I’ve been further outside the world of death metal this year than I’d like to be, and have kind of succumbed to the massive revival of OSDM (Old School Death Metal for you young metalheads, and Heavy Screamy Growly Cookie Monster Music for you normies) craze that has swept through everyone’s most spun metal records. Now, don’t get me wrong. OSDM fuckin’ rules, and many of the revival bands are killing it, just like their predecessors. One look at Toronto’s very own Tomb Mold and their unholy offering from this year, Manor of Infinite Forms, will tell you OSDM ain’t just for curmudgeony grandpas anymore. But alas, I’m not here right now to talk about OSDM, but new death metal. Music that doesn’t just rehash what happened in 1991, but builds on everything that’s happened to death metal in the past few decades and then pushes it forwards even more. And I’m not just talking about heaviness, technicality, and speed. Bands have already seen those to their mindbending apices. We’ve maxed out to nearly the human limit on those elements of heavy music and now in a post-maximal world of death metal, you can’t really objectively compare bands on speed, technicality, and heaviness.
All that’s left to push is songwriting and creativity. How exciting is that?
Artificial Brain is a sci-fi themed technical death metal band from New York that made waves with their 2014 debut Labyrinth Constellation, which admittedly, I have not listened to yet. In my traditional fashion, I don’t really care and will get around to listening to it whenever, I guess. The entire internet seems to be heralding Artificial Brain as Demilich 2.0 and I can’t quiiiite hear the entire comparison, and honestly I’m pretty glad because Demilich is just incomprehensible nonsense. Even on the 10th anniversary edition reissue of Nespithe, I can barely make it through the first track (get at me, Demilich fans). Infrared Horizon on the other hand is entirely defined in sound all the way through. I’m happy to credit the production values available 25 years after the Finnish pioneers debuted to how much more I prefer Infrared Horizon to Nespithe, because Artificial Brain’s newest opus is hella dense and really requires a fine attention to detail in it’s production to really be as good as it is.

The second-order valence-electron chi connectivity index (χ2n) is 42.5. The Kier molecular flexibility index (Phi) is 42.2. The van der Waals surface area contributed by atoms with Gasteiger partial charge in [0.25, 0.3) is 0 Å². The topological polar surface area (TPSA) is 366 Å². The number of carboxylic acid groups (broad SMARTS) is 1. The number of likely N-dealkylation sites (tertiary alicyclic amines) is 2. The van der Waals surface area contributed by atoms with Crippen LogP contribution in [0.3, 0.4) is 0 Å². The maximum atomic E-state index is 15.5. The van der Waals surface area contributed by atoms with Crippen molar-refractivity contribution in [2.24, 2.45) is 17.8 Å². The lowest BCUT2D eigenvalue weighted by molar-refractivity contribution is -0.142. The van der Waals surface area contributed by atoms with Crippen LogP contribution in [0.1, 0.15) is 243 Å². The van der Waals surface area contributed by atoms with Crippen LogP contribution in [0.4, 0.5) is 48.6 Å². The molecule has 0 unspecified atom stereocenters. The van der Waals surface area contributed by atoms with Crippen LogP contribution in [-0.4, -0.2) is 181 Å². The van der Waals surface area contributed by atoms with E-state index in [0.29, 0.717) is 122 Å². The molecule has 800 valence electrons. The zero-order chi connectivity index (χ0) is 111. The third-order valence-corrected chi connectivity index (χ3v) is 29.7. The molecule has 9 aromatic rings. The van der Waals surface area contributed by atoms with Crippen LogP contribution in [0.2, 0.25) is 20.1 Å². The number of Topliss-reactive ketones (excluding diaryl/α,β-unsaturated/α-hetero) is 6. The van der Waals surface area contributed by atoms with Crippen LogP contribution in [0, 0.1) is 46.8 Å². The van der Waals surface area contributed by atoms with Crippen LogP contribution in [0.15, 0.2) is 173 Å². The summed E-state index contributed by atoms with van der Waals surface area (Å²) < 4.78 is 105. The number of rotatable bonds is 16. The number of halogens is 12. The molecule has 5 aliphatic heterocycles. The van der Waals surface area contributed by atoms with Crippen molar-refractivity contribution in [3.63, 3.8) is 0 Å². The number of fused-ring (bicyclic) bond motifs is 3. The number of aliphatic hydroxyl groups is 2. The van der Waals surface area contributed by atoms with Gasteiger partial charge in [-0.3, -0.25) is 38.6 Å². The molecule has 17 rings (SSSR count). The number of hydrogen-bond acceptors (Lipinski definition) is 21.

The songs themselves are wild and unpredictable, but never devolve into complete riff salad and technical wankery. Sections twist, turn, and lurch from one to another, with the instrumentation ranging from atmospheric and expansive to crushingly dissonant and tense. The ideas presented have enough time to breathe and expand before the next idea shreds them to pieces like violent explosive decompression. As mentioned above, I’m not really going to rattle on about how blisteringly fast or monolithically heavy this album is, since you can find peers in the school of technical death metal who meet or exceed the effort of Infrared Horizon (cough, Origin’s new album, cough). The guitar work splashes through discordant, jazzy harmonies and tremolo picked passages which really feels out of this world in it’s execution, and with the occasional use of clean guitar over gnarly tech-death helps create even more space and atmosphere is unlike anything else I’ve heard in a long time.
The atmosphere and futuristic dystopian mood created by Artificial Brain is the first and foremost thing brought to our ears, and you might think that all this talk of dissonance and challenging music means that Infrared Horizon might be very one note throughout. While this album clocks in at over 45 minutes, there is enough variance throughout to keep you hooked. Melodies do creep out of the infinite cosmic void, anchoring your ears to a comprehensible reality before firing all thrusters in the opposite direction rending them swiftly from your head when you least expect it. The vocals range from gurgled gutturals a la Ritual Necromancy to high pitched metal wails and shrieks which helps prevent the album from feeling repetitive, especially to anyone who might be new to the dissonant, progressive tendencies and who needs something to help ground them in their first couple listens through.
All this being said, regardless of how you feel about the way I’m presenting this music, Infrared Horizon is not for the faint of ear. It is challenging, and I say that as someone who non-ironically likes Swordfishtrombones and The Life of Pablo. If you’re definition of death metal starts and stops at Cannibal Corpse’s Tomb of the Mutilated, Infrared Horizon is going to be a bad time. If you’re willing to shed the dusty, old school style Death or Immolation worship and stretch your perception of how much music can sound like a graveyard of spaceships being pulled into a black hole, then Artificial Brain will be the band to spark a new light in your blackened soul. Artificial Brain is the future of death metal, and the future is now, old man.